At the same time, Yevonde was excited to discover that a few studios were beginning to explore the new process, despite feeling that their preoccupation with achieving naturalistic color rendered everything “astonishingly unattractive”.
She declared that her priority was to use color differently, to “produce a striking and original picture”.
Yevonde’s Goddesses Series
Yevonde’s most famous project – the Goddesses Series of 1935 – was inspired by a charity ball. Soon after she photographed several society women in the guise of a mythological goddess. Each woman was furnished with props derived from Yevonde’s, sometimes whimsical, interpretation of their attributes.
For me, the series reveals both the extent and the limits of her pioneering spirit.
Despite her attempts to renegotiate the conventions of her time, Yevonde – ever the expedient businesswoman – was mindful of her client’s wishes, the majority of whom were female. As a result, many of her subjects align with the prevailing expectations of beauty and behavior: looking sultry but with a submissive air, gazing wistfully out of the frame.
But in other examples, the women she photographed appeared liberated from the shackles of expectations for their sex. There’s daring composition and movement in the representation of Ariel and the confrontational gaze of Medusa.
In other work, an audacious use of saturated primary color is highly effective, as in the portrait of actress Vivien Leigh.
In her photograph of actress Joan Maude, a vibrant palette of reds is brought together in a single image. This shows an industrious photographer thrilled with the possibilities offered by the new color technology.
Sadly, with the outbreak of the second world war, Vivex ceased trading and Yevonde was obliged to return to black and white.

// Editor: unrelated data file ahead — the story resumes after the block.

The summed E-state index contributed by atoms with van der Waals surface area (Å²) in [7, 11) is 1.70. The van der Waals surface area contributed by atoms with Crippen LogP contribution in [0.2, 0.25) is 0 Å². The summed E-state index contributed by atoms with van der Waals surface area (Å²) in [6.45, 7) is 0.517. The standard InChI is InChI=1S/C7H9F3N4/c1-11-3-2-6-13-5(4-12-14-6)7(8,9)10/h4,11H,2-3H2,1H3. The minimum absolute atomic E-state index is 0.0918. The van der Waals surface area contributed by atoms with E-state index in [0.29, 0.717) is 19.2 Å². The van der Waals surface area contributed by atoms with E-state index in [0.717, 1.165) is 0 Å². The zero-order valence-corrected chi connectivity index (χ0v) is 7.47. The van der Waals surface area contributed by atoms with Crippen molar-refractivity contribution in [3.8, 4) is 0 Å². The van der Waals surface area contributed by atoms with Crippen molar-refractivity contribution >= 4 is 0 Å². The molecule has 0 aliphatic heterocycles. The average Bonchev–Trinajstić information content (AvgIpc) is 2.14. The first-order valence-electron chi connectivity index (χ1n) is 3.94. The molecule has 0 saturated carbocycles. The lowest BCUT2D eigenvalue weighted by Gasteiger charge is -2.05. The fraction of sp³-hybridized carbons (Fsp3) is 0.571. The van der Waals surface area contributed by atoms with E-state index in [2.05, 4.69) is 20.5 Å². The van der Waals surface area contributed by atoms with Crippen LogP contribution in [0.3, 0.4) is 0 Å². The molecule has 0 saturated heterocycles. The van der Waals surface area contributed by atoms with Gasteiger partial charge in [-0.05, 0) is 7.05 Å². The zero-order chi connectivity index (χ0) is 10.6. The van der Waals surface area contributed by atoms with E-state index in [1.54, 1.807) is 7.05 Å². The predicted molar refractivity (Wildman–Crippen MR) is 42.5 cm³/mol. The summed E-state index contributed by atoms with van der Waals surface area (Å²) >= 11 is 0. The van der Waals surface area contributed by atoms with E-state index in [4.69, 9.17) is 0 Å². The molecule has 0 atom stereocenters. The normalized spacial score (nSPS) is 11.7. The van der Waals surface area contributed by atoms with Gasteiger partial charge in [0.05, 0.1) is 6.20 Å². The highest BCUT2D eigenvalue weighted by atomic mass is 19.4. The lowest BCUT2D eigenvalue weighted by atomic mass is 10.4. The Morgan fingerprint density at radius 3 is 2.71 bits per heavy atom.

Throughout her career, Yevonde sought to promote and motivate other women photographers, encouraging them to “come out and meet one another” and to “join the association” of photographers.
“We must see one another’s work and criticize, and, more important still, receive criticism,” she wrote in her autobiography, “or we shall never improve”.
Most previous exhibitions have favored Yevonde’s Goddesses Series. The planned show at the reopened Portrait Gallery, however, will broaden the scope considerably and include some newly discovered works.
As much as I love Yevonde’s use of color, I am looking forward to seeing her later portraits in black and white and her practice of bringing elements of surrealism into her portraiture and other commercial work.
Yevonde: Life and Colour will be at the National Portrait Gallery, 22 June to 15 October 2023.
About the author: Darcy White is Senior Lecturer in Visual Culture at Sheffield Hallam University. The opinions expressed in this article are solely those of the author. This article was originally published at The Conversation and is being republished under a Creative Commons license.